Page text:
Our super-creative pastor and youth director embarked on a project last year that had them scrambling every Sunday morning. A simple, empty cardboard shoe box was given to a different child to take home each Sunday for several weeks. The instructions were simple: each child was to place something in the box that was meaningful to him or her and bring the box back to church the following Sunday. One non-negotiable rule: the “something” could not be alive or formerly alive! Each Sunday during the children’s sermon, the pastor and the youth director took turns opening the box and preaching a short sermon on what was inside. When a boy brought in his favorite action character, the message was about how Jesus is always “in action” in our lives, watching over us and directing us on safe and sensible paths (Psalm 119:105). A girl’s collection of leaves and twigs brought a lesson in how God wants us to care for all the living things on our beautiful planet (Genesis 1:26,28). Twin brothers each placed very different items in the box the same week: a photo of their grandpa who had just passed away, and some crayons. These items brought to mind that their grandpa was now in heaven which is even more beautiful and colorful than our home here on earth (John 14:1-4).

 

Adults often don’t give children credit for the things they understand. We hold kids to a specific curriculum for religious education, from Sunday school through confirmation and beyond. We might do better to simply present a passage of Scripture and then listen as they tell us what it means to them. We might be pleasantly surprised what we would hear. Over the years, the vast majority of our confirmands have expressed a firm grasp on what it means to be a Christian. I am always encouraged to realize that we will have a new generation of believers to carry God’s sacred Word to the world when we are gone.

 

Lord, watch over our youth and help them in their faith struggles. They are the bright and shining future of our church. Amen

 

Meg Blaine Corrigan tells stories of wisdom, strength, fear, joy and risk-taking. Daughter of a raging alcoholic mother, and survivor of sexual assault at gunpoint, Corrigan has shaken a dismal past and flung herself into the arms of Christ, Who sustains her in her daily walk of grace. She shares with her listeners her incredible story of surviving and thriving through many trials during her seven decades walking this fragile earth. She has been described as a Renaissance Woman, integrating her formal training in psychology and counseling, an enlightening experience as a percussionist for a Polynesian show troupe, and most recently as an inspirational author and blogger. Her exposure to many life experiences has enriched her passion for spreading Christ’s word and helping other trauma survivors. She has a Master’s Degree in Guidance and Counseling and thirty-plus years of experience in the field of counseling and social work.  She lives in Lake Elmo, Minnesota, with the love of her life, Patrick, and their formerly disenfranchised rescue dog Ginger. www.MegCorrigan.com    MegCorrigan@comcast.net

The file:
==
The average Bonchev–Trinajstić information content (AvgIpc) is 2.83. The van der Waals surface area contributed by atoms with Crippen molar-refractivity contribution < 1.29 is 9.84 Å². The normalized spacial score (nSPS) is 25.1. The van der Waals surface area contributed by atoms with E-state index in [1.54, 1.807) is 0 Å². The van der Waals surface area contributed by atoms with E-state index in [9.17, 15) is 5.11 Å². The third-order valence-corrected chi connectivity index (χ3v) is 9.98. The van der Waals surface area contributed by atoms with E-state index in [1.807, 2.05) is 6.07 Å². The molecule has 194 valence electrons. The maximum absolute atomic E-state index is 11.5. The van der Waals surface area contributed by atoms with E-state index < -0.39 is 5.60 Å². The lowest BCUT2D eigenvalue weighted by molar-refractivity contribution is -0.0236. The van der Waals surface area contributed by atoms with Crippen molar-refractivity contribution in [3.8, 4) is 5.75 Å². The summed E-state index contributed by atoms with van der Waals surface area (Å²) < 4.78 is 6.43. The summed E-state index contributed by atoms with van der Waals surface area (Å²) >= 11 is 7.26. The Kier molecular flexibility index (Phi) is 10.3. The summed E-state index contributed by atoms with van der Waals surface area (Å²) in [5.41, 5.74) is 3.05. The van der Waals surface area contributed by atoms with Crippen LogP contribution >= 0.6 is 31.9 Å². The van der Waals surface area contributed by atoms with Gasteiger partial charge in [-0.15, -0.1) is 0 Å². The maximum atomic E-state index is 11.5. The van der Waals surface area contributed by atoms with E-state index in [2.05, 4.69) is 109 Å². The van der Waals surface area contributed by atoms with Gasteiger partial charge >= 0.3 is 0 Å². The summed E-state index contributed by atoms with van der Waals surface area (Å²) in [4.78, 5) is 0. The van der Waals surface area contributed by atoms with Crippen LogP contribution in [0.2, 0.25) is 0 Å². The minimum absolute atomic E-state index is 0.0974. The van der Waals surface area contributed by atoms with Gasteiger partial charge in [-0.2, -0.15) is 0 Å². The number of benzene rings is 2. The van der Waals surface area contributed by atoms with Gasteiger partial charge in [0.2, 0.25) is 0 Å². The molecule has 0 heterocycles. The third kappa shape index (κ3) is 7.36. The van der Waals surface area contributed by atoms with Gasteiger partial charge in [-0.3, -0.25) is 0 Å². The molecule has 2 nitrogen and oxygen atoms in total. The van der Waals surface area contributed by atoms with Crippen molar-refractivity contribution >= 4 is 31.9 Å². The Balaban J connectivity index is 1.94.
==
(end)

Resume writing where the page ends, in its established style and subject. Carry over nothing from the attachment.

NO MORE SNATCHING

My sheep hear my voice. I know them, and they follow Me. I give them eternal life, and they will never perish. No one will snatch them out of My hand. John 10:27-28

 

Members of the temple leadership asked Jesus if He was really the Messiah. “Jesus answered, ‘The works that I do in My Father’s name testify to Me; but you do not believe, because you do not belong to My sheep.’” The leaders couldn’t understand what He was saying because they did not “belong” to Him. They were “Messiah deniers,” in today’s vernacular. They had seen the miracles Jesus had performed, and they had heard his crystal-clear interpretations of ancient Scripture, but they would not humble themselves to believe that Jesus was the Christ, Who had been foretold in the very Scriptures He now quoted with magnificent authority.

 

As a survivor of a brutal sexual assault at gunpoint—an incident which nearly cost me my life—I am shaken to the core when I hear or read about “sexual violence deniers.” A legislator stated that a woman’s body “shuts down during a true rape,” preventing pregnancy. Arguments have abounded about women “asking for it,” and “men who can’t help themselves.” A talk show host recently opined that women have abortions so they are free to party on a tropical island. My own home state of Minnesota took until 2015 to pass a law that correctly labels sex trafficked minors as victims, not perpetrators. Survivors of sexual violence can tell you that (a) she/he did not ask for it, (b) was not a willing participant, and (c) lives with the trauma from the horrible experience for the rest of her/his life. Women who become pregnant as a result of sexual violence pay double, triple, many times over, regardless of the outcome of that pregnancy.

 

Sexual violence is a global problem which is not going away unless and until “deniers” start hearing the voices of the living survivors as we speak for ourselves and for those of us who did not get to come home. Jesus says those who know Him will not be “snatched” from His loving embrace. His sheep “know” His voice, the voice of peace and love and compassion. All we can ask is for deniers to just listen.